Established in 1988, the Empowerment Fund makes grants to empower our brothers and sisters to improve their lives, not by charity alone for today’s need, but by helping to break the cycle of poverty so that a person can become self-reliant.
Requests come through parishioners, or directly from agencies and groups, and are considered by the Social Action Coordinating Commission. The person making the request is asked to provide information on the group or agency, including any printed brochures or personal information they have from working with the group.Guidelines for Empowerment Fund Applications
In January 2003, the bishops of the United States and Mexico issued a joint pastoral letter, Strangers No Longer: Together on the Journey of Hope, (“Strangers No Longer”) that presented a Catholic framework for responding to the ongoing migration in their respective countries. Strangers No Longer offered pastoral guidance to Catholics who encounter and engage migrants, including undocumented immigrants, migrant children, and refugees, who are living and working in their communities. The letter also suggested systematic reforms to U.S. migration policy and presented an alternative to the existing immigration paradigm.
In 2004, the Catholic bishops of the United States committed to immigration reform as a priority of the U.S. Catholic Church, and to creating a culture of welcome in which all migrants are treated with respect and dignity. A diverse group of Catholic organizations with national networks joined the U.S. Catholic bishops’ Justice for Immigrants Campaign (JFI) in an effort to unite and mobilize a growing network of Catholic institutions, individuals, and other persons of goodwill in support of immigration reform.Catholic social teaching provides the foundation for how the Church addresses issues related to migration. Reflecting on both Scripture and the Church’s moral teachings, the bishops’ on migration inform the approach to migration policy taken by Catholic institutions and Catholics generally. Understanding how the Church’s teaching tradition informs its position on migration will help Catholics and others of good will better understand how these principles can be and should be put into practice. The resources highlighted here will help you learn more about the Church’s social teachings as related to migration and how you can help to make positive change.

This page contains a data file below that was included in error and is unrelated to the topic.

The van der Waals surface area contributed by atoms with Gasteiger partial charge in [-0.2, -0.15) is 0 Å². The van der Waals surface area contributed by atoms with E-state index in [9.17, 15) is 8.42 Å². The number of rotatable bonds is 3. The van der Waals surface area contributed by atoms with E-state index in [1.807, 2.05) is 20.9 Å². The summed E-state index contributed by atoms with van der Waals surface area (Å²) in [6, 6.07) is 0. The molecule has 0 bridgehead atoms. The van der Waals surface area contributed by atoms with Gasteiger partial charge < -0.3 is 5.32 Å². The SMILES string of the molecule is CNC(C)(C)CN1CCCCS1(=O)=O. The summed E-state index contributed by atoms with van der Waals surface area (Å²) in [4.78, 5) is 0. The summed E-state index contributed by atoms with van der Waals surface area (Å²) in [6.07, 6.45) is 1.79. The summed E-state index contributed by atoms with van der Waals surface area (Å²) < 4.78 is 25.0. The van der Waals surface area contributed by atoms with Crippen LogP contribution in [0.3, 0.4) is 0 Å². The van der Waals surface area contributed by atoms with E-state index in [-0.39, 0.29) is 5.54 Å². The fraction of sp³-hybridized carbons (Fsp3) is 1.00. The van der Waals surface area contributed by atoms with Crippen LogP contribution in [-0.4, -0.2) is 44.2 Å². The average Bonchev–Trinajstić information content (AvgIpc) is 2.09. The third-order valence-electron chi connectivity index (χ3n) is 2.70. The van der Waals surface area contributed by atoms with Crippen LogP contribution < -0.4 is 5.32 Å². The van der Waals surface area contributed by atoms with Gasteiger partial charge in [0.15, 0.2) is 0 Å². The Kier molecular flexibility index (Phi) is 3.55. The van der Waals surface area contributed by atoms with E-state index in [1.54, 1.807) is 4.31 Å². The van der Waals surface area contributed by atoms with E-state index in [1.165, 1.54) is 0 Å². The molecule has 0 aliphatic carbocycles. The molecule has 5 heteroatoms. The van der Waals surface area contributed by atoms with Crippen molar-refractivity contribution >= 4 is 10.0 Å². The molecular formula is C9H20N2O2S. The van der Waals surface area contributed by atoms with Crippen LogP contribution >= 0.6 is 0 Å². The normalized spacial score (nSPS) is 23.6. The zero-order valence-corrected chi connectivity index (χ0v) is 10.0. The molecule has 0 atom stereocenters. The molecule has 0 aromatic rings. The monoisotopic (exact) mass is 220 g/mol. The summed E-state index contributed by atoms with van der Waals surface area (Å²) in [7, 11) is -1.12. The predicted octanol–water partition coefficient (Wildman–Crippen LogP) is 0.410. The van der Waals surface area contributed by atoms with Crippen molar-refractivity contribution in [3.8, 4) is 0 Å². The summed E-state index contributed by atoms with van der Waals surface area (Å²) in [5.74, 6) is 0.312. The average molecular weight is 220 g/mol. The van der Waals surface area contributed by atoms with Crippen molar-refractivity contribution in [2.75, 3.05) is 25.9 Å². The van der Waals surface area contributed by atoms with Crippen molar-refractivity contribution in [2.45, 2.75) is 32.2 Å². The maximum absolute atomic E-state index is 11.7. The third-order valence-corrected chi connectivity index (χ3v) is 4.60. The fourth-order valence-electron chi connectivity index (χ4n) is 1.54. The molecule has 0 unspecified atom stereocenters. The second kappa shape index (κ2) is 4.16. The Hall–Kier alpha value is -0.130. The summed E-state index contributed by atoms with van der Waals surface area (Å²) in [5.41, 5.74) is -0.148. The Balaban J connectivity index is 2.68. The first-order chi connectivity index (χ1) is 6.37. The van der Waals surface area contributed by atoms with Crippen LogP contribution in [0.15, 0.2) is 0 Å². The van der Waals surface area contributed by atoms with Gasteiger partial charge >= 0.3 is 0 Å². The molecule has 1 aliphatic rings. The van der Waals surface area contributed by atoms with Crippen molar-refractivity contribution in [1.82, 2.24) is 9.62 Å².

2017 Living a Faith That Does Justice Award Recipient:
The Social Action Coordinating Commission is pleased to announce this year’s “Living a Faith that Does Justice” award winner, Robert Hilmer.
Bob and his wife, Sandy are long time IHM Parishoners and two of our most active volunteers.
While Bob’s list of volunteer activities is extensive and varied, an important theme is his commitment to feeding the hungry and reaching out to the lonely and isolated. He is an active and proud member of the Knights of Columbus and serves as the coordinator of the parish monthly breakfast. He also coordinates the IHM/K of C Christmas Dinner, providing a holiday for anyone who wants to share a holiday meal. In addition to the meal at the parish, volunteers provide meals to shut-ins and deliver meals to police and fire fighters who are working on Christmas. It is our way of expressing our appreciation and gratitude for their service. Our volunteer food related activities include the SEM food pantry and the Race Track Ministry. In addition to meeting the physical needs of the hungry, Bob’s outreach includes an understanding and a commitment to responding to those who are lonely and isolated. His friendly and caring approach to all he meets is an inspiration.
The Living a Faith that Does Justice award will be presented at the Social Action Coordinating Commission Dinner Meeting on Monday, March. 6.
Congratulations, Bob, for this well-deserved honor and recognition of your commitment of service.